Beatrice Ask

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Beatrice Ask
Sveriges justitieminister Beatrice Ask.jpg
Governor of Södermanland County
Assumed office
1 January 2020
Preceded byLiselott Hagberg
Alderman of the House
In office
24 September 2018 – 31 December 2019
Preceded byKrister Örnfjäder
Succeeded byTuve Skånberg
Minister for Justice
In office
6 October 2006 – 3 October 2014
Prime MinisterFredrik Reinfeldt
Preceded byThomas Bodström
Succeeded byMorgan Johansson
Minister for Schools
In office
4 October 1991 – 7 October 1994
Prime MinisterCarl Bildt
Preceded byGöran Persson
Succeeded byYlva Johansson
Member of the Swedish Riksdag
for Stockholm Municipality
In office
3 October 1994 – 31 December 2019
In office
11 October 1988 – 28 October 1988
Personal details
Eva Carin Beatrice Ask

(1956-04-20) 20 April 1956 (age 65)
Sveg, Sweden
Political partyModerate Party

Eva Carin Beatrice Ask (born 20 April 1956) is a Swedish politician and a member of the Moderate Party. She has served as Governor of Södermanland County since 1 January 2020.[1]

Ask served as member of the Swedish Riksdag for Stockholm Municipality from 1994 to 2019. She was Minister for Schools from 1991 to 1994 and Minister for Justice from 2006 to 2014


Ask was born in Sveg, Jämtland County. She earned a high school diploma in Akron, Ohio, United States, in 1974, and finished her upper secondary school in Sweden in 1976.[2] From 1978 to 1979, she studied international economics at Uppsala University but never graduated.[2] Instead, she began working for the Moderate Party and the Moderate Youth League, before being elected the first female chairman of the youth league in 1984. She was re-elected in 1986, and served a second term until 1988, when she was elected city commissioner with responsibility for schools (Swedish: skolborgarråd) in the city council of Stockholm.

Following the 1991 election, after which Carl Bildt became Prime Minister, Ask was appointed Minister for Schools and Adult Education in the new cabinet. Together with Per Unckel, Minister for Education, she took part in shaking the very foundation of the Swedish education system. Among other things, education vouchers were introduced which allowed children to choose independent schools without paying any fees.

Since the loss in the 1994 election, Ask has served as party spokesman of several issues. From 1994 to 2006, she was member of the Swedish parliament.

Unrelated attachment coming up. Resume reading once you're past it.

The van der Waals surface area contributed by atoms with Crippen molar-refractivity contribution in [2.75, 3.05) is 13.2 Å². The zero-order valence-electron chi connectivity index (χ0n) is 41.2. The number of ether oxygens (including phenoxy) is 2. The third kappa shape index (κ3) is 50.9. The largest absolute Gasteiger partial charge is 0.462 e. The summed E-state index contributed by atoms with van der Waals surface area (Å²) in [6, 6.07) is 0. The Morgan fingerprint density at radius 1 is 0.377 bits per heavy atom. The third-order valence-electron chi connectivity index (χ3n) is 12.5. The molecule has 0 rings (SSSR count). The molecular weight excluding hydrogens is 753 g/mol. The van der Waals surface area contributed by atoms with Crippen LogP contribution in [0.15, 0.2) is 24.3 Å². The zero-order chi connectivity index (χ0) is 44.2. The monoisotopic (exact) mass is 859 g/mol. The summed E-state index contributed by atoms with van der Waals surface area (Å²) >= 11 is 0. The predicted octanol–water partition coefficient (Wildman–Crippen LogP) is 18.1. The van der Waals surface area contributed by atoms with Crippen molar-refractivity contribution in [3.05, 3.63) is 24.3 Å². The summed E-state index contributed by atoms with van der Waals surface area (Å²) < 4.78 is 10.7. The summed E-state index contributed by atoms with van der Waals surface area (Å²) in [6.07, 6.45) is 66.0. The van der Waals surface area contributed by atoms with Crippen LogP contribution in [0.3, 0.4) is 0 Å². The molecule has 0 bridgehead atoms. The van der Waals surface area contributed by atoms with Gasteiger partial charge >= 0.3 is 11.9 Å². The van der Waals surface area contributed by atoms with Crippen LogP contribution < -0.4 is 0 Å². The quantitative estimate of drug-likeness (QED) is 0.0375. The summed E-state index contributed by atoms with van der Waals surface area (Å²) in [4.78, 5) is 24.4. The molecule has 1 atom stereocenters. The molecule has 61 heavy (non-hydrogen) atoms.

Following the 2006 election, after which Fredrik Reinfeldt became Prime Minister, Ask was appointed Minister for Justice in the new cabinet. Historically, she is one of very few non-jurists to hold the post of Minister for Justice in Sweden.

She has been criticized by newspapers and fellow politicians in her role as a Minister of Justice,[3][4] most notably for her part in the change in legislation regulating the National Defence Radio Establishment, as well as her proposal to send lavender-colored envelopes to suspected purchasers of sexual acts, with the head of the Swedish Bar Association, Anne Ramberg, calling the latter "an unacceptable view of human beings. It is a return to medieval times".[5] After the news of the Swedish police controlling the citizenships of fare evaders in the Stockholm subway, Ask supported the REVA project and continuing in-country foreigner checks.[6] An open letter to the minister describing the more recent public uproar has received worldwide attention, and was carried in the New York Times,[7] written in opposition of police actions in Stockholm.

In January 2014, she shared a link on Facebook to a satirical website article about marijuana killing 37 people in the US following the legalization in the state of Colorado, and tied it to her anti-drug stand as a youth politician. Her post was ridiculed and criticized after it spread on social media.[8] Her press secretary later told the Aftonbladet newspaper that the minister had all the time been aware that the article was satirical.[9]

At the end of her time in office as Minister for Justice, she was the fourth longest-serving person to the hold the office out of 41 individuals. She was second deputy leader of the Moderate Party from 2009 to 2015.

Personal life[]

Ask was formerly in a relationship with Moderate Party politician , with whom she has one child. She has a second child from another relationship.[2]


  1. ^ "Beatrice Ask ny landshövding i Södermanlands län | Länsstyrelsen Södermanland". (in Swedish). Retrieved 2020-01-04.
  2. ^ a b c "Beatrice Ask - CV". Government Offices of Sweden. 24 January 2008. Archived from the original on 2 December 2008. Retrieved 17 December 2008.
  3. ^ "Ask får KD-kritik för Reva-projektet" (in Swedish). 7 March 2013. Retrieved 12 December 2014./
  4. ^ "Justitieministern öppnar för total övervakning". Svenska Dagbladet (in Swedish). 12 December 2011. Retrieved 12 December 2014./
  5. ^ "Ask vill att sexköpare skäms öppet" (in Swedish). 19 March 2010. Retrieved 11 December 2014./
  6. ^ "Riksdagen i debatt om polisens id-kontroller" (in Swedish). 19 April 2013. Retrieved 12 December 2014./
  7. ^ Khemiri, Jonas Hassen (20 April 2013). "Opinion | Sweden's Closet Racists". The New York Times.
  8. ^ "Sweden's Justice Minister Beatrice Ask Ridiculed Over Spoof Marijuana Article". 7 January 2014. Retrieved 12 December 2014.
  9. ^ "'Hitler furious' at Swedish minister's satire mishap". Sweden's News in English. 7 January 2014. Retrieved 7 January 2014.

External links[]

Party political offices
Preceded by Chairman of the Moderate Youth League
Succeeded by
Political offices
Preceded by Minister for Schools
Succeeded by
Preceded by Minister for Justice
Succeeded by
Preceded by Alderman of the House
Succeeded by
Preceded by Governor of Södermanland County
Succeeded by
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